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#!/bin/sh
INTERVAL=1
COUNT=0
while [ $COUNT -le 9 ]
do
    (( COUNT++ ))
    sleep $INTERVAL
    echo "count is $COUNT"
done

On execution.

$ sh ascript 
ascript: 9: COUNT++: not found
count is 0
ascript: 9: COUNT++: not found
count is 0
ascript: 9: COUNT++: not found
count is 0
ascript: 9: COUNT++: not found
count is 0
ascript: 9: COUNT++: not found
count is 0
ascript: 9: COUNT++: not found
count is 0
ascript: 9: COUNT++: not found
count is 0
ascript: 9: COUNT++: not found
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5 Answers 5

up vote 4 down vote accepted

You probably want #!/bin/bash rather than #!/bin/sh at the top if you want to use bash-specific operations.

Your script does work fine here on my Mac, where sh is really just bash. If your sh is a real one you might not be so lucky.

share|improve this answer
    
Arithmetic substitution is POSIX, not just bash. –  geekosaur Apr 9 '12 at 2:56
    
So maybe OP's sh isn't fully POSIX then - what's the difference? –  Carl Norum Apr 9 '12 at 2:57
    
@geekosaur I don't think the naked (( )) construct is POSIX, though $(( )) is. For example, dash chokes on OP's script in exactly the same way. –  Clueless Apr 9 '12 at 3:00
    
The naked (()) is definitely listed in the bash man page. –  Carl Norum Apr 9 '12 at 3:00
    
On my machine, bash ascript and sh ascript work just fine but dash ascript fails as OP describes. –  Clueless Apr 9 '12 at 3:02

(( )) would be a nested subshell (two of them, in fact) with an invocation of a command COUNT++. You want the $(( )) arithmetic substitution mechanism; but that will actually substitute, so you either want to hide it in a comment or use an increment that involves a substitution.

: $(( COUNT++ )) # : is a shell comment

or

COUNT=$(( $COUNT + 1 ))
share|improve this answer
    
OP's script works fine for me here with bash, no $ required. –  Carl Norum Apr 9 '12 at 2:59
    
@CarlNorum you're right. Thanks geekosaur for telling me about this. –  yayu Apr 9 '12 at 3:00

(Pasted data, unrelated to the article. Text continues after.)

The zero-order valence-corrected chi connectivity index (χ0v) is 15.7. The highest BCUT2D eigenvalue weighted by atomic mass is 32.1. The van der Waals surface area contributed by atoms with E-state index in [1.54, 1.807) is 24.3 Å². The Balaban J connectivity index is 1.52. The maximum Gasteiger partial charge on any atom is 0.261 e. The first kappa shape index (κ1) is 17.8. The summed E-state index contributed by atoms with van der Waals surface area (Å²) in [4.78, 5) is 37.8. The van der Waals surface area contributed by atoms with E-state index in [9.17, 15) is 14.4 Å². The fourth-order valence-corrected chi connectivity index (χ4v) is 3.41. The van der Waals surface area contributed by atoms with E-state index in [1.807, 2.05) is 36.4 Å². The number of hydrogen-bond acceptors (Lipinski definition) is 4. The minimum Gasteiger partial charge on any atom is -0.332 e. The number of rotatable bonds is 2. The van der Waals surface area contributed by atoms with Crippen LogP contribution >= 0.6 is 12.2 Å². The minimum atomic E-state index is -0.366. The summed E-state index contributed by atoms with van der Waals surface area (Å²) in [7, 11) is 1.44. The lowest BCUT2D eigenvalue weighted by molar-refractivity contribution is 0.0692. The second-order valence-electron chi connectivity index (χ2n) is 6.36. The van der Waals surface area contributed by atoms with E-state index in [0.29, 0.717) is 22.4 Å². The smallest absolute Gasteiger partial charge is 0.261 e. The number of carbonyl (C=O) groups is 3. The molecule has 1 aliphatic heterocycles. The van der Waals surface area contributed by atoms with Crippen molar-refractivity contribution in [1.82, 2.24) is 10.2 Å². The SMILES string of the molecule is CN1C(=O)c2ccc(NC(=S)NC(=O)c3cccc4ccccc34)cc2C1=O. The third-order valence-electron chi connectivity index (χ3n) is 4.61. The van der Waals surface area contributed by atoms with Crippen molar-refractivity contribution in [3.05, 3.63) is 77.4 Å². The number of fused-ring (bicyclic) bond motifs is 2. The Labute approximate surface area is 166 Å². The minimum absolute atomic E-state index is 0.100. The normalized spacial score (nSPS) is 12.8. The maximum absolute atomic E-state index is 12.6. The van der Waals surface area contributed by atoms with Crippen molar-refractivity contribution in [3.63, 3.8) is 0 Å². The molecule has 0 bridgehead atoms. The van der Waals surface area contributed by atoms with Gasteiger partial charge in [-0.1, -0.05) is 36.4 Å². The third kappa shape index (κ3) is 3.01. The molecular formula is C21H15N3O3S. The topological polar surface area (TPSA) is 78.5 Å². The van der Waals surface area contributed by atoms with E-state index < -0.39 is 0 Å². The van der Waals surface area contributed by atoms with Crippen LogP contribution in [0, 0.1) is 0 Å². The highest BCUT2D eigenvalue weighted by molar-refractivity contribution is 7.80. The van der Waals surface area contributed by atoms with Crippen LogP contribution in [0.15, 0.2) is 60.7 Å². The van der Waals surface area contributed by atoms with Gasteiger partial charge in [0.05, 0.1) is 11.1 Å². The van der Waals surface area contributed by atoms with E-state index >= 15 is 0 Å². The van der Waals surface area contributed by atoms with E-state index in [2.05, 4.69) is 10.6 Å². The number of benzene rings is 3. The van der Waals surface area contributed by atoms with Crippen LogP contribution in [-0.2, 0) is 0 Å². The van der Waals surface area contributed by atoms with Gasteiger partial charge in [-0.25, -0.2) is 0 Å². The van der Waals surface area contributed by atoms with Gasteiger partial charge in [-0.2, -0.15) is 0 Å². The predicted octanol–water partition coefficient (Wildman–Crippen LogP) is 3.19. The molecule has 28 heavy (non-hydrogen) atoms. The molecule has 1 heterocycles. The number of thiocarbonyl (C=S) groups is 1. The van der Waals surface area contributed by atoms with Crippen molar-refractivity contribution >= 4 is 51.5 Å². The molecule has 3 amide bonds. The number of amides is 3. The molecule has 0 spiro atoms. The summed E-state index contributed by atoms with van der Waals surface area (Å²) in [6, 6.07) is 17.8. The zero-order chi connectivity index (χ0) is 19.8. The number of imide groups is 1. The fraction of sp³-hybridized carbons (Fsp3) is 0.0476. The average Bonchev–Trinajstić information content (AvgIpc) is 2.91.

: does not begin a comment; it is a no-op, in this case taking a single argument. Comments are indicated by #. (But +1 anyway) –  William Pursell Apr 9 '12 at 4:07
    
: was a shell comment back before # comments were borrowed from csh. –  geekosaur Apr 9 '12 at 4:09

From help for:

for ((: for (( exp1; exp2; exp3 )); do COMMANDS; done
    Arithmetic for loop.

    Equivalent to
        (( EXP1 ))
        while (( EXP2 )); do
                COMMANDS
                (( EXP3 ))
        done
    EXP1, EXP2, and EXP3 are arithmetic expressions.  If any expression is
    omitted, it behaves as if it evaluates to 1.


    Exit Status:
    Returns the status of the last command executed.

Don't forget to execute it using bash.

share|improve this answer

This: (( COUNT++ )) doesn't do what you want.

Change to: let "COUNT++"

See: http://tldp.org/LDP/abs/html/ops.html for more on arithmetic operations in bash.

And, to use bash, use #!/bin/bash rather than #!/bin/sh

share|improve this answer
    
This works. (had to switch from sh to bash, as let was not defined in sh) –  yayu Apr 9 '12 at 2:59
    
let and (( )) are literally identical in bash. The man page even says so: "(( ))... This is exactly equivalent to let 'expression'." –  Carl Norum Apr 9 '12 at 3:05
1  
@yayu It was switching to Bash, not switching to let, that fixed your problem; let is the same as (( )) in Bash, but neither of those are defined in POSIX. If you are on a Debian based system (Debian, Ubuntu, Mint, or one of the many other varieties), sh is probably Dash, which is a minimalist shell that doesn't support much beyond what POSIX requires. –  Brian Campbell Apr 9 '12 at 3:05
#!/bin/bash
COUNT=0;
while [ $COUNT -le 9 ] ; 
do sleep 1; 
(( COUNT++ )) ; 
echo $COUNT ; 
done

It's a better way to write this script. And I recommend you to run your script as follow:
./script.sh
or
bash ./script.sh

If you don't have bash, use this way:

#!/bin/sh
ENV=1
while [ $ENV -le 10 ]
do
sleep 1
echo $ENV
ENV=`expr $ENV + 1`
done
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